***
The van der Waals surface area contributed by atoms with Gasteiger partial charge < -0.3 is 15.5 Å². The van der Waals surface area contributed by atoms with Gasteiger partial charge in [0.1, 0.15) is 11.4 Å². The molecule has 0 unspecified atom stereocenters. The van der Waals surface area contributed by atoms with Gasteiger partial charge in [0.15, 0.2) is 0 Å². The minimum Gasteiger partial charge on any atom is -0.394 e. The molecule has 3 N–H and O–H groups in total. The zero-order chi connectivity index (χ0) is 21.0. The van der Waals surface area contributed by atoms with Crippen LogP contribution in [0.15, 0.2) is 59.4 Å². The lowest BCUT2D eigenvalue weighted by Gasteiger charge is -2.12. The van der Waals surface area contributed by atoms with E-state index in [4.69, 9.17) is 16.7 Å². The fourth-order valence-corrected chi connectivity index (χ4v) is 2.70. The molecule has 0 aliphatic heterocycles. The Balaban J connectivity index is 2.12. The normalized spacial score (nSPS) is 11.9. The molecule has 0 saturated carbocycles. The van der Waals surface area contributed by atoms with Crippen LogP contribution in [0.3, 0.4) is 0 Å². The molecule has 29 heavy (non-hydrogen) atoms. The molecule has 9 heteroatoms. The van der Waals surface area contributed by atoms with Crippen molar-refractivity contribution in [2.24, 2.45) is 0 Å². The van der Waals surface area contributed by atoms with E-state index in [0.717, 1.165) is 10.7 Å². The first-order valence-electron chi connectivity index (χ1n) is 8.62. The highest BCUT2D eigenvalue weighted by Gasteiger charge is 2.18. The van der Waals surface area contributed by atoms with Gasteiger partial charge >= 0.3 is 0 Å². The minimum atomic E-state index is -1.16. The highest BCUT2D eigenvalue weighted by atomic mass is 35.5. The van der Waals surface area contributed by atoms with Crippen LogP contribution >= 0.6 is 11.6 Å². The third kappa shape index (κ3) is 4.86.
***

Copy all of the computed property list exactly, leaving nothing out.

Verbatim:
The van der Waals surface area contributed by atoms with Gasteiger partial charge < -0.3 is 15.5 Å². The van der Waals surface area contributed by atoms with Gasteiger partial charge in [0.1, 0.15) is 11.4 Å². The molecule has 0 unspecified atom stereocenters. The van der Waals surface area contributed by atoms with Gasteiger partial charge in [0.15, 0.2) is 0 Å². The minimum Gasteiger partial charge on any atom is -0.394 e. The molecule has 3 N–H and O–H groups in total. The zero-order chi connectivity index (χ0) is 21.0. The van der Waals surface area contributed by atoms with Crippen LogP contribution in [0.15, 0.2) is 59.4 Å². The lowest BCUT2D eigenvalue weighted by Gasteiger charge is -2.12. The van der Waals surface area contributed by atoms with E-state index in [4.69, 9.17) is 16.7 Å². The fourth-order valence-corrected chi connectivity index (χ4v) is 2.70. The molecule has 0 aliphatic heterocycles. The Balaban J connectivity index is 2.12. The normalized spacial score (nSPS) is 11.9. The molecule has 0 saturated carbocycles. The van der Waals surface area contributed by atoms with Crippen LogP contribution in [0.3, 0.4) is 0 Å². The molecule has 29 heavy (non-hydrogen) atoms. The molecule has 9 heteroatoms. The van der Waals surface area contributed by atoms with Crippen molar-refractivity contribution in [2.24, 2.45) is 0 Å². The van der Waals surface area contributed by atoms with E-state index in [0.717, 1.165) is 10.7 Å². The first-order valence-electron chi connectivity index (χ1n) is 8.62. The highest BCUT2D eigenvalue weighted by Gasteiger charge is 2.18. The van der Waals surface area contributed by atoms with Gasteiger partial charge >= 0.3 is 0 Å². The minimum atomic E-state index is -1.16. The highest BCUT2D eigenvalue weighted by atomic mass is 35.5. The van der Waals surface area contributed by atoms with Crippen LogP contribution >= 0.6 is 11.6 Å². The third kappa shape index (κ3) is 4.86.